The Leas Cliff Hall was opened in 1927 as a replacement for a much smaller concert room called the 'Leas Shelter'. The opening by Prince Henry[5] was broadcast live to the nation by the BBC.

In 1973, due to a lack of traffic on the toll road, the Radnor Estate closed the route to traffic and sold the land to the council. In 1980, the empty toll house was sold into private ownership.[1]

Coastal Park[edit]

Footbridge in the Formal Zone of the Park

In May 2000, the first phase of the £1.2 million 11-hectare Coastal Park was opened by celebrity weatherman Ian McCaskill. The park regeneration was funded by SEEDA, Shepway District Council and the European Union.[6]

In 2003, Phase II was funded by a £1.4 million grant by the Heritage Lottery Fund of the National Lottery.[7] This provided funding for ground works to be carried out in February 2005. Then planting of the pine avenues, flower gardens and picnic sites could take place. Then park furniture and information signs were erected. In May 2006, this phase of the park was officially opened.[6]

This also included a stone labyrinth designed by Clare Danstead for Shepway District Council for the park in May 2008. 'As a contribution to peace and harmony within the ever-changing environment and community of Folkestone. The labyrinth is a uni-cursal pathway leading to a centre and back out again. This is used as a form of walking meditation or prayer.[8]

During 2007, the Coastal Park received four awards, including the Green Flag,[9] best regional and best overall Regeneration Project from the Royal Town Planning Institute 2007 and winner in the Landscape category of the 2007 Kent Design Awards.[6]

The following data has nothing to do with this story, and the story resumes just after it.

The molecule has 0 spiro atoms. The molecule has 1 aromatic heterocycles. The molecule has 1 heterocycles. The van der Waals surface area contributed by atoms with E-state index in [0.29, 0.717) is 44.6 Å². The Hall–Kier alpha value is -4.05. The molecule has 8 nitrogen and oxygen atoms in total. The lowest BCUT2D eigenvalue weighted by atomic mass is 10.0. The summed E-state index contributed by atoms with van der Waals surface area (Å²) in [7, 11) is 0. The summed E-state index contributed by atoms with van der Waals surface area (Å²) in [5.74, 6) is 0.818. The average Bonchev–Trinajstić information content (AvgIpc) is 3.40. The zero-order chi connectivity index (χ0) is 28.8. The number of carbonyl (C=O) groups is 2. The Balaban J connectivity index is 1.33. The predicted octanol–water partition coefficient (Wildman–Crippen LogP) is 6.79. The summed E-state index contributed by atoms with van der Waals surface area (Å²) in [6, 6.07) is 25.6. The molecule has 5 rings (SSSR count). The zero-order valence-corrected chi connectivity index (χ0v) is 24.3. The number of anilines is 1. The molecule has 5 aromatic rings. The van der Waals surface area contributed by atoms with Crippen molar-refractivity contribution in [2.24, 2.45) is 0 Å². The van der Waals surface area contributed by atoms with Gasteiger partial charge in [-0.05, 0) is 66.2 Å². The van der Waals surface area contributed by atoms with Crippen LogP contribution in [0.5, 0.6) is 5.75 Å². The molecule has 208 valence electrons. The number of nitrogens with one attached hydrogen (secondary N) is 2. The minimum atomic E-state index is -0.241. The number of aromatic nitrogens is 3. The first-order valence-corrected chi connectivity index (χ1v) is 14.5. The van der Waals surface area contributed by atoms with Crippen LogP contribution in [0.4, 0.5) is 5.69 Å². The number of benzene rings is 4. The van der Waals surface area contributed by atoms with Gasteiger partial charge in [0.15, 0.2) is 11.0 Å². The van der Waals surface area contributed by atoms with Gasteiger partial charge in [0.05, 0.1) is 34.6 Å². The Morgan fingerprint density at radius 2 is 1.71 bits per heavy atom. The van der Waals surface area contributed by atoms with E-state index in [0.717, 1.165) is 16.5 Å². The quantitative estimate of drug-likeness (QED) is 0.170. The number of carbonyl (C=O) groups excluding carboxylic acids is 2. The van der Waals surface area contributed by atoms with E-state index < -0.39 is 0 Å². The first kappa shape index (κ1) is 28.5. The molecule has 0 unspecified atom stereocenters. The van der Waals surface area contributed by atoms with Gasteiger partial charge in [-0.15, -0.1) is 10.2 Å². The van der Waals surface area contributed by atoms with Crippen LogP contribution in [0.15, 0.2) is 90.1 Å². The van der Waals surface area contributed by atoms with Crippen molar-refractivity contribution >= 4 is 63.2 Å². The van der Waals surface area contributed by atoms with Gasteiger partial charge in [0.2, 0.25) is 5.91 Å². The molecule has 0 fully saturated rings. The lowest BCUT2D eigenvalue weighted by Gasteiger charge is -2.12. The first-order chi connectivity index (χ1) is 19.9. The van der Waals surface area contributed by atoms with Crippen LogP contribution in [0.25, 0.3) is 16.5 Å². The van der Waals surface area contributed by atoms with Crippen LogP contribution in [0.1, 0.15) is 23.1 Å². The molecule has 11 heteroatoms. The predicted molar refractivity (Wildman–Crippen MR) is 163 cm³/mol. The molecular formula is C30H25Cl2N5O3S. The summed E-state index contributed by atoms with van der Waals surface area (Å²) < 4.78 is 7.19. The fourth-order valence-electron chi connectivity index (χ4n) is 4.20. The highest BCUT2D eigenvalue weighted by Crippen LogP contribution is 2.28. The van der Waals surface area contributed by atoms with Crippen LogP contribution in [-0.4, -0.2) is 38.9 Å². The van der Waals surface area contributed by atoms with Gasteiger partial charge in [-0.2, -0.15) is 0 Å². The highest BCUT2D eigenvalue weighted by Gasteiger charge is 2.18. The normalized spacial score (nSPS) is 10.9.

In 2008, an International Sculpture Triennial took place in Folkestone, with some works being displayed in the park. This art initiative was promoted by a board of trustees including Roger De Haan, Dr Stephen Deuchar (Former Director of Tate Britain), Timothy Llewellyn (Director of the Henry Moore Foundation and the Viscount of Folkestone).[6][10]

Stone Labyrinth

Other Park notes[edit]

National Cycle Route 2 runs along the Lower Sandgate Road (through the park) and cyclists are asked to dismount through the play area during busy periods.

Special steel plates have been fitted onto the wooden tables in the specific picnic areas where barbecues are permitted within the park. [11]

On the promenade beside the seafront is a small seasonal-opening cafe (the Mermaid Cafe).[4]

References[edit]

  1. ^ a b c d e f Taylor, Alan F. (2002). Folkestone Past and Present. Somerset: Breedon Books. pp. 22–24. ISBN 1859832962. 
  2. ^ a b "Toll House - Lower Sandgate Road - Folkestone, Kent UK". www.waymarking.com. 4 January 2012. Retrieved 22 December 2013. 
  3. ^ "Toll House, Lower Sandgate Road, Folkestone, Kent by James Williamson". www.bbc.co.uk. 2014. Retrieved 3 January 2014. 
  4. ^ a b "The Lower Leas Coastal Park" (PDF). www.shepway.gov.uk. 19 April 2012. Retrieved 22 December 2013. 
  5. ^ "Leas Cliff Hall". www.theatreandshowflyers.com. 2013. Retrieved 7 January 2014. 
  6. ^ a b c d "Amphitheatre". www.kentnordpasdecalais.com. 2013. Archived from the original on 7 January 2014. Retrieved 7 January 2014. 
  7. ^ "Folkestone Lower Leas Coastal Park - Phase II". www.lotterygoodcauses.org.uk. 2006. Retrieved 5 January 2014. 
  8. ^ "labyrinthlocator". labyrinthlocator.com. 2012. Retrieved 7 January 2014. 
  9. ^ "Lower Leas Coastal Park". keepbritaintidy.org. 2013. Retrieved 3 January 2014. 
  10. ^ Wilkes, Jahn (September 2008). "Folkestone Triennial Tales of Time and Space". www.a-n.co.uk. Retrieved 7 January 2014. 
  11. ^ "Lower Leas Coastal Park". www.whitecliffscountryside.org.uk. 2005. Retrieved 22 December 2013. 

External links[edit]